Another use case is based on the greater effectiveness of learning in an immersive space compared with the real world, with McKinsey & Co highlighting the fact that the 18 weeks it used to take to train a new recruit to repair a helicopter has been shortened to 10 weeks by giving each new recruit a pair of VR goggles. This “in effect gives them their own private helicopter to work on”. One reason posited for the power of immersive learning is that virtual and augmented reality (VR and AR) stimulate the parts of the brain dedicated to memory and emotion. 



Taking all of this into account, the CX possibilities are vast, reaching across every stage of the customer journey. One obvious example is for brands to design differentiated and gamified experiences to increase brand awareness, taking into account that brand engagement will be driven by consumers themselves, as part of the growth of the creator economy.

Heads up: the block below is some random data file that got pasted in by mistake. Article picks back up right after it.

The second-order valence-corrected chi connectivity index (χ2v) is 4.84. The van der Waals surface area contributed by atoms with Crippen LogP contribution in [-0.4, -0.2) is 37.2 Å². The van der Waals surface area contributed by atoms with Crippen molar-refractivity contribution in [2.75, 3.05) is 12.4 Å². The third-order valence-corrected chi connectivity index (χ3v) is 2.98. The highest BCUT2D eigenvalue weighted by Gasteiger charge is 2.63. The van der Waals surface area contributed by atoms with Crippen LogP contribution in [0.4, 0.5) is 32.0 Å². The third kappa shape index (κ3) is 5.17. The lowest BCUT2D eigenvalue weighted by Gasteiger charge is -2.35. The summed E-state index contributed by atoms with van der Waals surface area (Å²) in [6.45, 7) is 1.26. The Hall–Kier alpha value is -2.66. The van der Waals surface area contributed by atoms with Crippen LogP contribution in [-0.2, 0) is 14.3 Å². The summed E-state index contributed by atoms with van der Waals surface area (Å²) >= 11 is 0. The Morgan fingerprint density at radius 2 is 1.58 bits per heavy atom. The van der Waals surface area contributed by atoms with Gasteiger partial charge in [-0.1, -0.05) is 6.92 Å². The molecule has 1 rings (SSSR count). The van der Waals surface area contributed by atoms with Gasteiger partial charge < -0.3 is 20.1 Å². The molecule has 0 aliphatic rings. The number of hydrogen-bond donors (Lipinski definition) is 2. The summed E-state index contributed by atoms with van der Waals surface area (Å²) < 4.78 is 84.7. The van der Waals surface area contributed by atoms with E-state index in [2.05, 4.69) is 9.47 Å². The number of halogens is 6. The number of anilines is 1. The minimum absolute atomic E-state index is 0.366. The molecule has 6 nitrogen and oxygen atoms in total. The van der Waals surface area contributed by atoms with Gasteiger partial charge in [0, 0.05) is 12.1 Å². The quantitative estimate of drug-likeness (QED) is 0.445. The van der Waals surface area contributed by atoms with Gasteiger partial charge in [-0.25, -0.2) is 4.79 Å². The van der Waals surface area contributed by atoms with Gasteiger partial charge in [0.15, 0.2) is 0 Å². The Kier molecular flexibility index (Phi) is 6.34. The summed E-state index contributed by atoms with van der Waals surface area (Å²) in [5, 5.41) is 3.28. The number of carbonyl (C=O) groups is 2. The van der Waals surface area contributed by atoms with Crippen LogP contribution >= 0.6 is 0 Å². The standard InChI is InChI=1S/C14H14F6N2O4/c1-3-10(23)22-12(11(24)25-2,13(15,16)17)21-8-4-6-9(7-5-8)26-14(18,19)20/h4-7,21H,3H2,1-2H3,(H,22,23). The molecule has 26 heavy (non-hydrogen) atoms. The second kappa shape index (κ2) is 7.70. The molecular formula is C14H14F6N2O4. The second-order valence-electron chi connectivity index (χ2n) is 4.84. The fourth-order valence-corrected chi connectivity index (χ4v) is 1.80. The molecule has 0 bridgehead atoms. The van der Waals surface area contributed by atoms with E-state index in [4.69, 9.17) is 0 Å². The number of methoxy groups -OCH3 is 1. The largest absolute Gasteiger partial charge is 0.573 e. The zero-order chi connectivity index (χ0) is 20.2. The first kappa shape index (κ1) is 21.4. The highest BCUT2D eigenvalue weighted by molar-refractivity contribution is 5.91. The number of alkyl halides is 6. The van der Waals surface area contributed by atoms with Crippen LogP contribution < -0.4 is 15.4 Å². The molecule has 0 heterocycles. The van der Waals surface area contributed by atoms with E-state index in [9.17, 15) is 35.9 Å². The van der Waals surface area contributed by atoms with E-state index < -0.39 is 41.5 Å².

Another option will be to boost sales by using the metaverse as a new sales channel, for either virtual or physical goods. A third option will be the offer of more immersive and personalized customer care and technical support options. Data collection via these metaverse engagements can also be used to extend customer knowledge, creating a virtuous circle for brands that use data well.

In all cases, now is the time for brands to adopt a test-and-learn mindset and to be open to experimentation.



To capture these new opportunities, brands and their partners face a number of challenges, in addition to the technological barriers that currently limit mainstream adoption.